Thursday, December 15, 2011


Today was Myladylove's half day at work. As usual, we're rather behind on our Christmas shopping. We'd therefore planned on a serious session when she got in—one of those marathon hit-every-store-you-can-manage assaults which, with a little luck, just might have seen us finish out the remaining gifts still on our list.

But when Myladylove came home, she was feeling really bad—and showed it. Whether just a combination of doing too much recently without sufficient rest (we were up until midnight last night), sinus issues from the up-and-down weather we've been having lately, or the beginnings of a cold or a touch of flu…who knows. 

I fed her a late lunch and suggested she go bed for a few hours and see how she felt. "We can always visit a few stores later tonight if you're up to it," I said. "If not, you'll have a head start on getting well."

I'm thinking we're probably staying home. Which may be for the best, anyway, since I need to keep an eye on the Christmas tree. 

I'm concerned because when we got up at 6:30 this morning, Myladylove noticed the tree had developed a serious lean during the night. It's a big tree, somewhere around 9 feet tall, and surprisingly heavy. We managed most of the decorating the other day, stringing lights and hanging countless ornaments, but still hadn't gotten around to the mylar icicles, not to mention all the other things we stick on, under, and around the tree…plus there's doubtless another box of ornaments, yet to hang, lurking in the back corner of a closet or up in the attic. 

Tree-decorating is an evolving task the way we operate, ongoing over several days.

Now, the semi-loaded tree was listing at about a fifteen degree angle. Not good. I held the trunk and Myladylove released the catch on the bucket part of the holder into which the tree sits, where it is held in place by screw-clamps tightened down against the trunk. This bucket, in turn, is clamped into a sort toothed ratchet. A lever allows the bucket to move free so you can stand the tree plumb; when you push the lever down, the ratchet's teeth hold the bucket in place. 

Theoretically. At least that's been the case for Christmas trees in the past. Only this morning, when I had repositioned the tree where I wanted it and Myladylove set the clamp we heard a burrrr-bur-burrrrr! as the ratched clamp failed and I had to hang onto the tree to avert disaster. We tried again: burrrrrr-burrr! And a third time: buuuuurrrrrrr!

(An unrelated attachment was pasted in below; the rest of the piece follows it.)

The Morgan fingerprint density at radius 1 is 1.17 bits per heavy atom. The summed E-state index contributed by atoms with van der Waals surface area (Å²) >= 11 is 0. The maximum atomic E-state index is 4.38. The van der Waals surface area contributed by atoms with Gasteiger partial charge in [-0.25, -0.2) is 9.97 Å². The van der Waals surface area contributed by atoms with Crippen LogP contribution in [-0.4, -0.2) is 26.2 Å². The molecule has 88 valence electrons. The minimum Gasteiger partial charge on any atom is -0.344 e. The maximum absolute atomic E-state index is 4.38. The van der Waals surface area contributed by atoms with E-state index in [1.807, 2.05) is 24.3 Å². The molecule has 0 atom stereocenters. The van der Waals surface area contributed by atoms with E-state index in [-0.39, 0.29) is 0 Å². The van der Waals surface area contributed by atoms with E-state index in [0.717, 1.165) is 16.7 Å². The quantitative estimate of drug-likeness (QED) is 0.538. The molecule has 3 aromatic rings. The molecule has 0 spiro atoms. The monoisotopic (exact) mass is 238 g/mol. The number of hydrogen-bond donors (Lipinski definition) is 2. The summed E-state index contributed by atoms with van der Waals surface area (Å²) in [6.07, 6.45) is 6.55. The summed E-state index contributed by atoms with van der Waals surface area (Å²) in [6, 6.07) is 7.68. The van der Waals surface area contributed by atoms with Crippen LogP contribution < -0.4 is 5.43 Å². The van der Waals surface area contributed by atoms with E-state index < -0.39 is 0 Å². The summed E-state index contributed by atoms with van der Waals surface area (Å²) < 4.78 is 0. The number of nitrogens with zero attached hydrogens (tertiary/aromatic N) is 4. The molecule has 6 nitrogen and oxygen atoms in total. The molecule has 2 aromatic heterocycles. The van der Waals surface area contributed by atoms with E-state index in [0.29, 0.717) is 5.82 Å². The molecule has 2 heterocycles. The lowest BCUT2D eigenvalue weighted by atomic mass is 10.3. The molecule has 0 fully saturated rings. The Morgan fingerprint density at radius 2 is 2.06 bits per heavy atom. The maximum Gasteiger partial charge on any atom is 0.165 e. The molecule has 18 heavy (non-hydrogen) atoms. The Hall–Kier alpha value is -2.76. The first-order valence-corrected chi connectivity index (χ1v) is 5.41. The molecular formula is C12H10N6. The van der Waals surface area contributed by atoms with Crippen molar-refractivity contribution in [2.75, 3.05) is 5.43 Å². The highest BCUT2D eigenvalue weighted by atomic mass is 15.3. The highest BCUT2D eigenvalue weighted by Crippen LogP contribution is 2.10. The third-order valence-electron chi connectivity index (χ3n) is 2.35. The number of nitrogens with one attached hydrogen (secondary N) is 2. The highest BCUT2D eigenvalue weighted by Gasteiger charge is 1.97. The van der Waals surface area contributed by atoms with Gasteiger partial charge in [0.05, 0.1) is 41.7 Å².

Myladylove and I looked at each other. "What's wrong?" she asked. 

"No idea," I said. 

"What are you going to do?" 

"Dunno," I said. 

"Well," she said, "you have to do something!" 

Why oh why did I have to be the one who had to "do something?" Especially given that I had no idea how to immediately solve the problem. It was early. I hadn't had my coffee. Doesn't Santa provide elves for such emergencies? 

"Let's try it one more time," I said, not exactly rising to the occasion. But the way I figured it, unless the stand worked, all I could do was either lean the tree into the corner until inspiration struck, or continue with the status quo and become a human tree stand for the day.

Luckily, the fourth time was the charm and the ratchet-clamp held. I know because I just checked—the tree's still vertical…though, alas, Myladylove remains horizontal. 

Nope, we're definitely not going shopping.   


Bernie said...

I so hope your ladylove is feeling much better by now. Your tree is really lovely......:-)Hugs

Arija said...

Oh what a saga! Whatever you do, don't let that tree fall, the first and last time we had a 12' tree fall flat, the house burned down within 6 weeks.

My best to your Ladylove, may the spirit of Christmas waft through the house and make her happy and well again in a twinkling.

Grizz………… said...


Thank you. She is feeling some better this morning. Hers is a sinus-related inner-ear problem. Whenever the weather changes drastically, she gets almost "seasick" though it's less overall nausea, and just dizziness, queasiness, poor balance, constantly feeling-in-motion, with headaches, and an overriding desire to sleep. She's been to several doctors and specialist, and they all tell her this is one of the most difficult deals to cure…if curing is possible—including surgery to enlarge her eustachian tubes—and even just managing symptoms is seldom wholly successful. The problem there is that any drugs which do work fairly effectively have the side effect of making you groggy and slow, not a good thing given her job. Time and rest are pretty much her only recourse…and usually she doesn't have the option of leaving work early and going to bed for the next 18 hours.

Last week it was 14˚F (-10˚C) here, and spitting snow. Yesterday and the day before, it was in the upper-50s, which would be about 13-14˚C. For whatever reason, a rise from cold to warm causes Myladylove more trouble than going warm to cold.

Grizz………… said...


Well, that's not comforting to know. I hope that only holds true south of the equator.